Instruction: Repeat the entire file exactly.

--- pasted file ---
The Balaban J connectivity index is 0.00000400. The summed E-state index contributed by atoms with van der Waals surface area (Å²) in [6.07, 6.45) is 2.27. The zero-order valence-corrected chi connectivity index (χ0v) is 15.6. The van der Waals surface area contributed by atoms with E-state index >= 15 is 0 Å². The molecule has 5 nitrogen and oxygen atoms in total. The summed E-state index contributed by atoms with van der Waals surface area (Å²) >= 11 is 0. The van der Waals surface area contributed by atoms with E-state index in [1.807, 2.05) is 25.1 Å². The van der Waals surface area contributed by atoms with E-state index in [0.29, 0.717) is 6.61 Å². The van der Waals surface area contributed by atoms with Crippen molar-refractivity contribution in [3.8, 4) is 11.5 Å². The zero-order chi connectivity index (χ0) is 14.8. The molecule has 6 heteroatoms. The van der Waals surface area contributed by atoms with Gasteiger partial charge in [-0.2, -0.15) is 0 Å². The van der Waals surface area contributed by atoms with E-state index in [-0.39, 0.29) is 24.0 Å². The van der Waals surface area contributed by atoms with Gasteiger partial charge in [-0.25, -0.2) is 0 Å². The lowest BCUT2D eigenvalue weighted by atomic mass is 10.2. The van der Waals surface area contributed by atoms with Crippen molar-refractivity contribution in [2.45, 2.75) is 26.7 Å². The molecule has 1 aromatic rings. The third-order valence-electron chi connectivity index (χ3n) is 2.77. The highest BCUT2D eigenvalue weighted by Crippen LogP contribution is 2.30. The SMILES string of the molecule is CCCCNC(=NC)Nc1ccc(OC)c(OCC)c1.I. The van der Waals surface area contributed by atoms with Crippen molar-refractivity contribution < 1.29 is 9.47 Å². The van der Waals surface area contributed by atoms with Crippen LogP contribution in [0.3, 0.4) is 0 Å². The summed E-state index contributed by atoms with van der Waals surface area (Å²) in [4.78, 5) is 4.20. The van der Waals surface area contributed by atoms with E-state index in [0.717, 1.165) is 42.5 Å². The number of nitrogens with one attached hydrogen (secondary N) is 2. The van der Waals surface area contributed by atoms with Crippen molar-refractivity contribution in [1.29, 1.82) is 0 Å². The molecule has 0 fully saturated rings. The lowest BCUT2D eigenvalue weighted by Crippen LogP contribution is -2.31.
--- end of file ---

The Balaban J connectivity index is 0.00000400. The summed E-state index contributed by atoms with van der Waals surface area (Å²) in [6.07, 6.45) is 2.27. The zero-order valence-corrected chi connectivity index (χ0v) is 15.6. The van der Waals surface area contributed by atoms with E-state index >= 15 is 0 Å². The molecule has 5 nitrogen and oxygen atoms in total. The summed E-state index contributed by atoms with van der Waals surface area (Å²) >= 11 is 0. The van der Waals surface area contributed by atoms with E-state index in [1.807, 2.05) is 25.1 Å². The van der Waals surface area contributed by atoms with E-state index in [0.29, 0.717) is 6.61 Å². The van der Waals surface area contributed by atoms with Crippen molar-refractivity contribution in [3.8, 4) is 11.5 Å². The zero-order chi connectivity index (χ0) is 14.8. The molecule has 6 heteroatoms. The van der Waals surface area contributed by atoms with Gasteiger partial charge in [-0.2, -0.15) is 0 Å². The van der Waals surface area contributed by atoms with E-state index in [-0.39, 0.29) is 24.0 Å². The van der Waals surface area contributed by atoms with Gasteiger partial charge in [-0.25, -0.2) is 0 Å². The lowest BCUT2D eigenvalue weighted by atomic mass is 10.2. The van der Waals surface area contributed by atoms with Crippen molar-refractivity contribution in [2.45, 2.75) is 26.7 Å². The molecule has 1 aromatic rings. The third-order valence-electron chi connectivity index (χ3n) is 2.77. The highest BCUT2D eigenvalue weighted by Crippen LogP contribution is 2.30. The SMILES string of the molecule is CCCCNC(=NC)Nc1ccc(OC)c(OCC)c1.I. The van der Waals surface area contributed by atoms with Crippen molar-refractivity contribution < 1.29 is 9.47 Å². The van der Waals surface area contributed by atoms with Crippen LogP contribution in [0.3, 0.4) is 0 Å². The summed E-state index contributed by atoms with van der Waals surface area (Å²) in [4.78, 5) is 4.20. The van der Waals surface area contributed by atoms with E-state index in [0.717, 1.165) is 42.5 Å². The number of nitrogens with one attached hydrogen (secondary N) is 2. The van der Waals surface area contributed by atoms with Crippen molar-refractivity contribution in [1.29, 1.82) is 0 Å². The molecule has 0 fully saturated rings. The lowest BCUT2D eigenvalue weighted by Crippen LogP contribution is -2.31.